Those who are fans of HMS claim that justice has finally been done, while those who are anti-Hendrick claim there is a conspiracy theory.
In this case, it isn't NASCAR who has given them the advantage. In fact, NASCAR levied the fine and penalties in the first place, and those penalties were upheld last Tuesday when Chad Knaus, Ron Malec and Rick Hendrick, along with NASCAR appeared before the Appeal Board.
This week, however, it was a panel of one who heard the evidence. That one person was John Middlebrook, former CEO of General Motors.
The question I have is, what did he see or hear in the evidence that everyone else missed?
Hendrick has said all along that the inspection was not an official inspection and that it was visual only, with no measurements being taken. However, the Appeal Board of last week felt it was obviously still a valid inspection.
NASCAR.com reported the following:
Hendrick said his company produced "about 20 photos" and 10-15 pages of detailed documentation proving that they had attempted to comply with NASCAR regulations regarding the C-posts at every turn. Knaus earlier contended that the same C-post configuration had been run on the No. 48 car on all four restrictor-plate races last season, and that each time the car had passed multiple inspections both at the track and at NASCAR's R&D Center.
Hendrick said his team also argued there were other cars at Daytona whose C-posts were called into question during visual inspections and that NASCAR allowed those teams to then work on their cars before presenting them for inspection again. He said the No. 48 car was not given that same opportunity -- and insisted that the car had not been altered in any way after passing a detailed inspection at the R&D Center itself in January, prior to taking the car to Daytona in February.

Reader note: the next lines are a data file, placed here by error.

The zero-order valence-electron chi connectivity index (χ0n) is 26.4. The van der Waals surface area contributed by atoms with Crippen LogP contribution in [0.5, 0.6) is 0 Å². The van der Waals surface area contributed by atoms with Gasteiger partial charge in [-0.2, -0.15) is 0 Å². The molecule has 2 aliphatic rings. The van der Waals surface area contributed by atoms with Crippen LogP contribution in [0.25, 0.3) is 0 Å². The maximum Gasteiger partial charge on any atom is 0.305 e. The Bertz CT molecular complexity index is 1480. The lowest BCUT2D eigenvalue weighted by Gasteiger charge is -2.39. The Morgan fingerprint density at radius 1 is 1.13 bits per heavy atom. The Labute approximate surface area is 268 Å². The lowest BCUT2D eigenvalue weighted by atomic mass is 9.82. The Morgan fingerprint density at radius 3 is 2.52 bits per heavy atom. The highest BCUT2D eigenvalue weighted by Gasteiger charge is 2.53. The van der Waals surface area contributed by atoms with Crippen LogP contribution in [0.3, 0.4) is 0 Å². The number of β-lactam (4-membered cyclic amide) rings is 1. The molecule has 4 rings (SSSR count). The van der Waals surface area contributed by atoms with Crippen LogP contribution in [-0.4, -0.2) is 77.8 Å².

The points penalties levied against the team were reversed, moving Johnson from 17th in the points to 11th. The six week suspensions against Knaus and Malec were also overturned, meaning that Knaus will be on the pit box in California this weekend.
However, the $100,000 fine levied against Knaus was left intact, meaning that Middlebrook found that there was a rules infraction of sort. Additionally, Malec and Knaus will be on probation until May 9th.
It's difficult to interpret the decision that Middlebrook has presented. On the one hand he has found that the team didn't cheat, yet on the other hand, upholding the penalties infers that they did cheat.
Whatever the decision, there are happy fans and really, really pissed off fans. What category do you fit into? And do you agree? Or are you like me and thinking it is all just a little too pat.
I think I see some black helicopters.